The Australians enquired if London, and possibly Washington, would be interested in helping the Australians build a fleet of nuclear-powered attack submarines that would be faster, stealthier and with unlimited endurance than the planned conventional diesel-electric submarines the Australians were building in Adelaide under a 2016 contract with the French Naval Group. At the meeting the Australians said that endurance and the ability to undertake stealthy surveillance were particularly important capabilities for them to have. The Australians already had a close and trusted relationship with the British through the Five Eyes intelligence community and discussions were taken forward.
Thereafter, Sir Stephen Lovegrove, the Permanent Secretary at the Ministry of Defence in London, took over responsibility for dealing with the request (which was given the codename Operation Hookless). Hookless also had the full backing of Prime Minister Boris Johnson, who wanted a much deeper strategic relationship to emerge from it (AUKUS). Such was the sensitivity of the negotiations that in London only ten people were kept in the loop. The British then approached the Americans. This delayed the negotiations somewhat as the request had to pass through the laborious Pentagon machine during a Washington election year. This delay caused concern in Canberra as the Australians were under growing time pressure as they were fast approaching a contract requirement which would see the costs of the French contract increase exponentially. Eventually, the new Biden administration agreed in principle to the pact, the final shape of which was agreed behind closed doors by Biden, Johnson and the Australian Prime Minister Scott Morrison at the June 2021 Carbis Bay G7 meeting in Cornwall.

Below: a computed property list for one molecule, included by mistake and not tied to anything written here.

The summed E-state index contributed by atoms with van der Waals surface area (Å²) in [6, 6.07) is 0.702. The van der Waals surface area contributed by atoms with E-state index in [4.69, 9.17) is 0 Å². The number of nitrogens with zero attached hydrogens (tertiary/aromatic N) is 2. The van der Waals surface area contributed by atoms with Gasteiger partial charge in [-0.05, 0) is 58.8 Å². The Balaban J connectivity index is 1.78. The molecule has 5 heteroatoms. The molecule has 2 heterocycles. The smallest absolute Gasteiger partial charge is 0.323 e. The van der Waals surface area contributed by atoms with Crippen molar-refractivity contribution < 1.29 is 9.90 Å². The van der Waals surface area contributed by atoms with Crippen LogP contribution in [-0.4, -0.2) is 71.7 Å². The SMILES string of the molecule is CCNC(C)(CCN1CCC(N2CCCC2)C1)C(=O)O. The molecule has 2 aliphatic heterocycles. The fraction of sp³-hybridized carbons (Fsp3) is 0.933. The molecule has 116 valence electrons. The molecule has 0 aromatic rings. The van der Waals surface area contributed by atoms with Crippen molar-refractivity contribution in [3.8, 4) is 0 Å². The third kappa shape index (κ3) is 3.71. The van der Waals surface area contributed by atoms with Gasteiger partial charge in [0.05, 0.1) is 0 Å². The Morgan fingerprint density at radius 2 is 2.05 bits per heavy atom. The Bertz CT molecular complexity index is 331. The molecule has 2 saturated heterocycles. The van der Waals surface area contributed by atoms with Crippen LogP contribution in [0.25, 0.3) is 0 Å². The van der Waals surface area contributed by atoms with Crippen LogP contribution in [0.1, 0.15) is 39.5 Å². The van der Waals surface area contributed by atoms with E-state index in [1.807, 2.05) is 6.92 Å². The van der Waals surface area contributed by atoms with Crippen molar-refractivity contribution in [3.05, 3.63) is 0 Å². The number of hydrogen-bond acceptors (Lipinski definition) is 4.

The stuff of AUKUS
The three main elements of AUKUS are the strategic alignment of the US, UK and Australia in the Indo-Pacific, the building of eight new SSN for the Royal Australian Navy, and collaboration over future defence applications of artificial intelligence, machine-learning, quantum computing and cyber warfare (Australia already has a strong research base in such areas). The building of the eight RAN SSN will also be part of a new “special nuclear relationship”. Whilst the Australian Government will take the final decision on what specific system to purchase in 2023 the British seem to be best placed. Last week, the UK Secretary of State for Defence, Ben Wallace, committed £160 million to the development of the Submersible Ship Nuclear Replacement Programme (SSNR), including the award of two contracts to BAE Systems Maritime and Rolls Royce. The SSNR programme will begin to replace the current Astute class SSN starting in 2035, five years after the Australians were due to take delivery of the first Attack-class submarines. They will likely be driven by a variant of the new Rolls Royce PWR3 nuclear propulsion system under development for the British Dreadnought-class SSBN currently under construction. It is no coincidence that Australia is also planning to take possession of the first SSN in 2035.